The choice before our bishops now is whether to continue a divisive battle that will only diminish their own authority, or to follow where the laity has led.
By Marianne Duddy-Burke and Mary Ellen Lopata
In an Easter morning appearance on ABC’s “This Week,” Cardinal Timothy M. Dolan, the archbishop of New York, spoke words that some gay and lesbian Catholics thought they might never hear.
Asked by the host, George Stephanopoulos, what he would say to people who felt excluded from the Roman Catholic Church because of their sexual orientation, the cardinal said: “Well, the first thing I’d say to them is, ‘I love you, too. And God loves you. And you are made in God’s image and likeness.’ ”
In the spirit of compromise, then — and realizing that we and the cardinal are not soon going to agree on how the church and state should treat same-sex couples who want to make a lifetime commitment to each other — we offer a few suggestions that do not require the hierarchy to adjust its teachings on the nature of marriage, but would send a clear message against distaste and mistrust.
Mark Kroilkowski wore his hair at shoulder length, his nails long and well manicured, and his ears pierced. His appearance, which evolved over the 32 years he'd spent teaching at St. Francis Prepatory School in Queens, had always been considered a bit unconventional for a Catholic school teacher, but it had caused no poblems until October 2011 when the parent of a freshman student complained, setting in motion a series of events that culminated in Kroilikowski's dismissal.
The former teacher says he was laid off because he informed school officials that he was transgender. He has filed suit. The school’s attorney says Krolikowski was fired for “nondiscriminatory reasons.”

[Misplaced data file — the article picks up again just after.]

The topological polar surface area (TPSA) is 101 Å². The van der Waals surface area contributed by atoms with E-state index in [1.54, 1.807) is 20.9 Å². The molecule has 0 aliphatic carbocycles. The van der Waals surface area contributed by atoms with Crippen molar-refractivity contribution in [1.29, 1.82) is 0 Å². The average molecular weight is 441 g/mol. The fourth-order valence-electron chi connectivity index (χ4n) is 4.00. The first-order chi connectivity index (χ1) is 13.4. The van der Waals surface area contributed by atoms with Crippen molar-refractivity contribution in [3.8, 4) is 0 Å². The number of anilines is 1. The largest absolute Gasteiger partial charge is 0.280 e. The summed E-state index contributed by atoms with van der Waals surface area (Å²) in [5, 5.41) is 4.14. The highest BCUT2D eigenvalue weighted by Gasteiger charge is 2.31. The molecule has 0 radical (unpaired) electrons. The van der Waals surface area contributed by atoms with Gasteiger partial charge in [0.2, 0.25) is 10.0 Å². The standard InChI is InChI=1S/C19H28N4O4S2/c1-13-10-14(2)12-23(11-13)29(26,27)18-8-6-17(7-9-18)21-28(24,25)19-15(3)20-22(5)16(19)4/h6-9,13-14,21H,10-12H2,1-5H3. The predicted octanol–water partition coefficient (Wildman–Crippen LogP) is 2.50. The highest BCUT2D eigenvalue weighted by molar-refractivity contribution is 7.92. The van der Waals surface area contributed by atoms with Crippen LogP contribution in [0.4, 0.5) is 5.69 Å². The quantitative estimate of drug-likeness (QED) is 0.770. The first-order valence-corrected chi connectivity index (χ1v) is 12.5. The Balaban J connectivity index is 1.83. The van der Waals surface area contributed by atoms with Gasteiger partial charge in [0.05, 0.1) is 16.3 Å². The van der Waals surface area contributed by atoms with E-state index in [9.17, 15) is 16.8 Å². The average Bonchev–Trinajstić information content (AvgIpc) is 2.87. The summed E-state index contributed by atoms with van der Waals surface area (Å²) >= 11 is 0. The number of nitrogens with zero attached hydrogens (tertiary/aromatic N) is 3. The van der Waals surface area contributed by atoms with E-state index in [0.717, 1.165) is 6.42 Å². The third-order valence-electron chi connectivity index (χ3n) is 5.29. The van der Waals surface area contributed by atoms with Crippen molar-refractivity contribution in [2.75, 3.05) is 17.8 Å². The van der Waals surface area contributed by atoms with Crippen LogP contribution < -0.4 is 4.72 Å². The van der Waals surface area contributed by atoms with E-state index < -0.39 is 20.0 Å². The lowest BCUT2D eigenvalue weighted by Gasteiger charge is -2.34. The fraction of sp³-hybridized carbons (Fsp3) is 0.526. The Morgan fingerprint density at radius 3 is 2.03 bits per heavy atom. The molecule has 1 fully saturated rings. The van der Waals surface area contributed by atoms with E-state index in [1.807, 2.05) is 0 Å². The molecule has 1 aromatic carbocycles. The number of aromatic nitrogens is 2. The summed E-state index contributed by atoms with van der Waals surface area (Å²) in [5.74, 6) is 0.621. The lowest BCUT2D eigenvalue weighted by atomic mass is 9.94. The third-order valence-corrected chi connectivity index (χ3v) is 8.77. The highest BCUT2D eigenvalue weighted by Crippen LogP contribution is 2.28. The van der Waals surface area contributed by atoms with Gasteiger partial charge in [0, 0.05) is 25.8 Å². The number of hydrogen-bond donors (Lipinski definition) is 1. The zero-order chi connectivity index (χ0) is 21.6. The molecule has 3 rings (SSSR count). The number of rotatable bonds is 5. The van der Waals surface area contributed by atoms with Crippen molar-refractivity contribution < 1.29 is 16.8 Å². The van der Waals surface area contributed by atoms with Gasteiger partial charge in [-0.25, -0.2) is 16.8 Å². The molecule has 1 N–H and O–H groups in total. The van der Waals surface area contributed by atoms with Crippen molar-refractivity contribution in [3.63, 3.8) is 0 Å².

The acronym LGBT has entered into common use in recent years, as a quick way of referring to lesbian, gay, bisexual and transgender people. But even individuals who are L, G and B don’t always know much about those who are T. As Christians we believe that the church must work to dispel this ignorance, and to support this deeply stigmatized population.
By Casey and Mary Ellen Lopata
As the new year begins, our list of threats to world peace includes the usual suspects: poverty, hunger, disease, environmental degradation, the availability of devastating weaponry and sectarian violence. To this list, Pope Benedict XVI would like to add our neighbor Bob.
In his message for the World Day of Peace, which takes place January 1, the pope said that allowing gay and lesbian people to marry “constitutes an offense against the truth of the human person, with serious harm to justice and peace.” That the pope holds these notions is not news. He has previously said that gay marriage threatens the “future of humanity itself.”
We are fortunate enough to be able to contrast the pope’s rhetoric with the reality of Bob’s life, and those of many other gay, lesbian, bisexual and transgender people whom we know. They don’t seem like threats to world peace or the future of humanity. They are men and women trying to earn a living, love their spouses, raise their children and contribute a little something to their churches and their communities.